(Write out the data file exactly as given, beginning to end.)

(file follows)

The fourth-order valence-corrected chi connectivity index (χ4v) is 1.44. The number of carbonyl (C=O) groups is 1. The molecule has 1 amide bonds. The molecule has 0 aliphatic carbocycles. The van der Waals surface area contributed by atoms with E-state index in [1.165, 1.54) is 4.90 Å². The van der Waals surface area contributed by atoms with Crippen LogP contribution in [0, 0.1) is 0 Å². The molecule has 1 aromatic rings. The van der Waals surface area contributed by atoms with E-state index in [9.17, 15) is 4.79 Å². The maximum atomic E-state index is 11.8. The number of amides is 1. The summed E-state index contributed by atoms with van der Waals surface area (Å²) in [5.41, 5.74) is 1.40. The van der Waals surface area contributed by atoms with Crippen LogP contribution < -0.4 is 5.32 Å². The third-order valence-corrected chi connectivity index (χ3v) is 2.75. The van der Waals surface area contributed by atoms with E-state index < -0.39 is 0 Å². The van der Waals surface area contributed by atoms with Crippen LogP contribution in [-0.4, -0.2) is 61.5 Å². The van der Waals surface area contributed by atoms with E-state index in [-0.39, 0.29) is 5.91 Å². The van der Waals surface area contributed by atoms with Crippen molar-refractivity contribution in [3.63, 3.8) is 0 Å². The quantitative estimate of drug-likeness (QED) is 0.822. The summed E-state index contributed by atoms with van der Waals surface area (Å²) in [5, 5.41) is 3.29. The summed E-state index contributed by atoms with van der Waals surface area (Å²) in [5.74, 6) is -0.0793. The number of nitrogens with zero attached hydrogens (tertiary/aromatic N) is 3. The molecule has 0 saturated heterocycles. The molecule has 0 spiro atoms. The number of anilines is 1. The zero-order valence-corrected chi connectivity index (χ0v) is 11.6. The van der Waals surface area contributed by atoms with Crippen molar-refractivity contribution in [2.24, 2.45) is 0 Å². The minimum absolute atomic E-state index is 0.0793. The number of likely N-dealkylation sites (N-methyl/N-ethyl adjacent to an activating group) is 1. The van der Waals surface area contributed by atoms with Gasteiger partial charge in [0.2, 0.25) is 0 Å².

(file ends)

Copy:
The fourth-order valence-corrected chi connectivity index (χ4v) is 1.44. The number of carbonyl (C=O) groups is 1. The molecule has 1 amide bonds. The molecule has 0 aliphatic carbocycles. The van der Waals surface area contributed by atoms with E-state index in [1.165, 1.54) is 4.90 Å². The van der Waals surface area contributed by atoms with Crippen LogP contribution in [0, 0.1) is 0 Å². The molecule has 1 aromatic rings. The van der Waals surface area contributed by atoms with E-state index in [9.17, 15) is 4.79 Å². The maximum atomic E-state index is 11.8. The number of amides is 1. The summed E-state index contributed by atoms with van der Waals surface area (Å²) in [5.41, 5.74) is 1.40. The van der Waals surface area contributed by atoms with Crippen LogP contribution < -0.4 is 5.32 Å². The third-order valence-corrected chi connectivity index (χ3v) is 2.75. The van der Waals surface area contributed by atoms with E-state index < -0.39 is 0 Å². The van der Waals surface area contributed by atoms with Crippen LogP contribution in [-0.4, -0.2) is 61.5 Å². The van der Waals surface area contributed by atoms with E-state index in [-0.39, 0.29) is 5.91 Å². The van der Waals surface area contributed by atoms with Crippen molar-refractivity contribution in [3.63, 3.8) is 0 Å². The quantitative estimate of drug-likeness (QED) is 0.822. The summed E-state index contributed by atoms with van der Waals surface area (Å²) in [5, 5.41) is 3.29. The summed E-state index contributed by atoms with van der Waals surface area (Å²) in [5.74, 6) is -0.0793. The number of nitrogens with zero attached hydrogens (tertiary/aromatic N) is 3. The molecule has 0 saturated heterocycles. The molecule has 0 spiro atoms. The number of anilines is 1. The zero-order valence-corrected chi connectivity index (χ0v) is 11.6. The van der Waals surface area contributed by atoms with Crippen molar-refractivity contribution in [2.24, 2.45) is 0 Å². The minimum absolute atomic E-state index is 0.0793. The number of likely N-dealkylation sites (N-methyl/N-ethyl adjacent to an activating group) is 1. The van der Waals surface area contributed by atoms with Gasteiger partial charge in [0.2, 0.25) is 0 Å².